Photo: Owen Hill Speaks At Saturday’s Roe v. Wade Protest

Sunday's Denver Post included a story about protests that occurred Saturday marking the 41st anniversary of the landmark Roe v. Wade U.S. Supreme Court decision, which established the right of American women to abortion of unwanted pregnancies. The story goes into some detail about the fact that the battle over abortion in Colorado is ramping up yet again, with a Republican-sponsored bill to ban all abortions introduced in the state legislature, and yet another flavor of the "personhood" abortion ban headed for the statewide ballot this November.

For as much useful background on abortion politics that Christopher Osher's story supplies readers, he focuses almost exclusively on the protest organized Saturday by the Catholic Church–making only the briefest of mentions of another protest, organized by Colorado Right to Life, "at the state Capitol." The problem is, that protest was certainly the event more relevant to the political backstory Osher lays out. Frustratingly, we've not been able to find any coverage of the CRTL protest, not even on the organization's own websites and social media. If anyone has links to coverage of this event, please give us them in comments or email us, and we'll update this post.

What we do know is that hard core anti-abortion group Colorado Right to Life held a protest at the state capitol on Saturday, and that the keynote speaker at this event was none other than Republican U.S. Senate candidate Owen Hill. We know that only due to this photo, sent to us from the event via a passer-by:

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With all due respect to Archbishop Samuel Aquila, shouldn't this be part of the story? Our guess is Hill is trying as hard as he can to pump up his pro-life credentials while Ken Buck and Amy Stephens flail away at each other. That said, it may honestly be that Owen Hill's so-far minor Senate candidacy just doesn't rate much coverage.

But somebody tell us what Hill had to say to that horrifying little doll, who is also nowhere to be found in news coverage.

62 Community Comments, Facebook Comments

  1. ElliotFladenElliotFladen says:

    When even late professor Gerald Gunther of Stanford Law School thought Roe v. Wade was poorly reasoned, faulting Owen Hill for appearing at a rally criticizing the decision seems like whining/nitpicking as opposed to a legit "gotcha" moment. 

  2. ElliotFladenElliotFladen says:

    (lawyers out there might recognize his book)

  3. mamajama55mamajama55 says:

    Before Roe v Wade: 33% of emergency room admissions for women were due to septic,  or complications of, attempted abortions.

    [Abortion-related] deaths among young women were not always young single girls having their first pregnancy. It was very often the woman who had three or four children, more children than she could already handle.

    And

    Around the world, in countries where abortion is illegal, it remains a leading cause of maternal death. An estimated 68,000 women worldwide die each year from unsafe abortions.2 (National Abortion Federation – medical facts & references)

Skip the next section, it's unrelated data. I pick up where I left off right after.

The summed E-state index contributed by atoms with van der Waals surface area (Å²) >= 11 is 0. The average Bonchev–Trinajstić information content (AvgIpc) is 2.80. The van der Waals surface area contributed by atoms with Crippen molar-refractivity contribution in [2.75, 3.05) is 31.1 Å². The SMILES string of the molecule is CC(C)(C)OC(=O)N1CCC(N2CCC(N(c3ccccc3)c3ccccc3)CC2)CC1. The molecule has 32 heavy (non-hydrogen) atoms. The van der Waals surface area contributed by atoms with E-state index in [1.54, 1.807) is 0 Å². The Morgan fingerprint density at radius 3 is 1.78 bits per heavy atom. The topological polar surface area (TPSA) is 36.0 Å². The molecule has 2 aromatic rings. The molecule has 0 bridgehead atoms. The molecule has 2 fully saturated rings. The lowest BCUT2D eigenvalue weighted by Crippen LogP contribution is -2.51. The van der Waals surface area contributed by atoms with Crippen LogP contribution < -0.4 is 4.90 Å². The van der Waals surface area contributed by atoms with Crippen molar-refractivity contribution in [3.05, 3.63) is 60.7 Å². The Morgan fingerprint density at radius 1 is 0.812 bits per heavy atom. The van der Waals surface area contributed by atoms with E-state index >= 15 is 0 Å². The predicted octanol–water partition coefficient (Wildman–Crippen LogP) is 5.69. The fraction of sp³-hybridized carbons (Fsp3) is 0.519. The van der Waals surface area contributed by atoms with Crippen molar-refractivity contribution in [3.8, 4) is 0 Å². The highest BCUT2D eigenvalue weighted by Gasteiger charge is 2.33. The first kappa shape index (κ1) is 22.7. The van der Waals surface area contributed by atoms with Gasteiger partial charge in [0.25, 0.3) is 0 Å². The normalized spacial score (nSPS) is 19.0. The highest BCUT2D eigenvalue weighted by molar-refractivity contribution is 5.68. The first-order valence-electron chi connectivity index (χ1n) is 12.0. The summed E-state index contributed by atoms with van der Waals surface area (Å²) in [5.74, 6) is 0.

And, from the history of Cleveland Planned Parenthood:

    In 1973, the U.S. Supreme Court, in Roe v. Wade, ruled that the constitutional right of privacy extends to a woman's choice of whether to bear a child. Before this decision, complications of illegal abortions represented the number one cause for emergency room admissions among American women.

    After Roe v Wade: (from the same articles linked above) maternal health increased,  septic abortion admissions to emergency rooms went down to almost zero. Nixon had signed Title X into law, so contraception was accessible to almost all women. Nixon would be too liberal for Tea Partiers today. These were good decisions that even a Libertarian could love.

    Elliott, this link's for you: Libertarian thinker Ayn Rand on abortion:

    An embryo has no rights. Rights do not pertain to a potential, only to an actual being. A child cannot acquire any rights until it is born. The living take precedence over the not-yet-living (or the unborn).

    Abortion is a moral right—which should be left to the sole discretion of the woman involved; morally, nothing other than her wish in the matter is to be considered. Who can conceivably have the right to dictate to her what disposition she is to make of the functions of her own body?

    The Supreme Court in 1973 made a decision that the right to "privacy" extended to women's decisions on whether or not to bear a child. Since that time, women's and children's health has improved.  What overreach, specifically, are you complaining about?

  4. CaninesCanines says:

    But somebody tell us what Hill had to say to that horrifying little doll, who is also nowhere to be found in news coverage.

    Maybe: "Didn't I see you in the 1981 John Waters movie Polyester?"

    • horseshit GOP front grouphorseshit GOP front group says:

      I remember a Sarah Palin presser a few years back around Thanksgiving where she was speaking while turkeys were being slaughtered in the background.  Just kind of sends that unintended DON"T TAKE ME SERIOUSLY message to everyone watching regardless of the politics.